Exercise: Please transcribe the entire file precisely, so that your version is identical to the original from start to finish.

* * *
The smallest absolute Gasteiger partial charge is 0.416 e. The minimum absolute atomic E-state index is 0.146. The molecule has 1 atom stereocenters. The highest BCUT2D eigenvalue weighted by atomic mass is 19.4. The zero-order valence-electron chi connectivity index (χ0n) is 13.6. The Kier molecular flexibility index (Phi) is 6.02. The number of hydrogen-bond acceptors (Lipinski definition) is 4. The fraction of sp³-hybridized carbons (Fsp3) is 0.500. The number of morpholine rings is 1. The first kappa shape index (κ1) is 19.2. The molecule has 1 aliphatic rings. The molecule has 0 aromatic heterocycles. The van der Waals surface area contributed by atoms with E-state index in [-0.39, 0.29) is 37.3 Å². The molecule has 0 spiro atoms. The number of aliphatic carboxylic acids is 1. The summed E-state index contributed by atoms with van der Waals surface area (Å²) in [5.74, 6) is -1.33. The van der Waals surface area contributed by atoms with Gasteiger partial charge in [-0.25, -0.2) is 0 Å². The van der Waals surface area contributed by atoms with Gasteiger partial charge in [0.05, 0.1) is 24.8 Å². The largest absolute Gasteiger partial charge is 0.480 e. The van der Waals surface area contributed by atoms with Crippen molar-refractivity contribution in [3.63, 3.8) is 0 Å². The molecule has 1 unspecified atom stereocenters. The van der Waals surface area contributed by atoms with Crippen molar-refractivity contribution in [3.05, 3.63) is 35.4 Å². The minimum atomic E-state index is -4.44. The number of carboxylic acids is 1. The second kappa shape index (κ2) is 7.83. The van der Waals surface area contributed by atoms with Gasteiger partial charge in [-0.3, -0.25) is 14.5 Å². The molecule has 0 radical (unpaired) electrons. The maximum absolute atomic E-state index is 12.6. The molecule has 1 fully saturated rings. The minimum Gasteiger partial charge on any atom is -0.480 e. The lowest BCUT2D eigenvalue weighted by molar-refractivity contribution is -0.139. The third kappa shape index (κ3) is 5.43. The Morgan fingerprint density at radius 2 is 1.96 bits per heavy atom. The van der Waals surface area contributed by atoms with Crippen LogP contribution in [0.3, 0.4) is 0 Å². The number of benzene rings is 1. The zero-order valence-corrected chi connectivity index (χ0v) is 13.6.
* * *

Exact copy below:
The smallest absolute Gasteiger partial charge is 0.416 e. The minimum absolute atomic E-state index is 0.146. The molecule has 1 atom stereocenters. The highest BCUT2D eigenvalue weighted by atomic mass is 19.4. The zero-order valence-electron chi connectivity index (χ0n) is 13.6. The Kier molecular flexibility index (Phi) is 6.02. The number of hydrogen-bond acceptors (Lipinski definition) is 4. The fraction of sp³-hybridized carbons (Fsp3) is 0.500. The number of morpholine rings is 1. The first kappa shape index (κ1) is 19.2. The molecule has 1 aliphatic rings. The molecule has 0 aromatic heterocycles. The van der Waals surface area contributed by atoms with E-state index in [-0.39, 0.29) is 37.3 Å². The molecule has 0 spiro atoms. The number of aliphatic carboxylic acids is 1. The summed E-state index contributed by atoms with van der Waals surface area (Å²) in [5.74, 6) is -1.33. The van der Waals surface area contributed by atoms with Gasteiger partial charge in [-0.25, -0.2) is 0 Å². The van der Waals surface area contributed by atoms with Gasteiger partial charge in [0.05, 0.1) is 24.8 Å². The largest absolute Gasteiger partial charge is 0.480 e. The van der Waals surface area contributed by atoms with Crippen molar-refractivity contribution in [3.63, 3.8) is 0 Å². The molecule has 1 unspecified atom stereocenters. The van der Waals surface area contributed by atoms with Crippen molar-refractivity contribution in [3.05, 3.63) is 35.4 Å². The minimum atomic E-state index is -4.44. The number of carboxylic acids is 1. The second kappa shape index (κ2) is 7.83. The van der Waals surface area contributed by atoms with Gasteiger partial charge in [-0.3, -0.25) is 14.5 Å². The molecule has 0 radical (unpaired) electrons. The maximum absolute atomic E-state index is 12.6. The molecule has 1 fully saturated rings. The minimum Gasteiger partial charge on any atom is -0.480 e. The lowest BCUT2D eigenvalue weighted by molar-refractivity contribution is -0.139. The third kappa shape index (κ3) is 5.43. The Morgan fingerprint density at radius 2 is 1.96 bits per heavy atom. The van der Waals surface area contributed by atoms with Crippen LogP contribution in [0.3, 0.4) is 0 Å². The number of benzene rings is 1. The zero-order valence-corrected chi connectivity index (χ0v) is 13.6.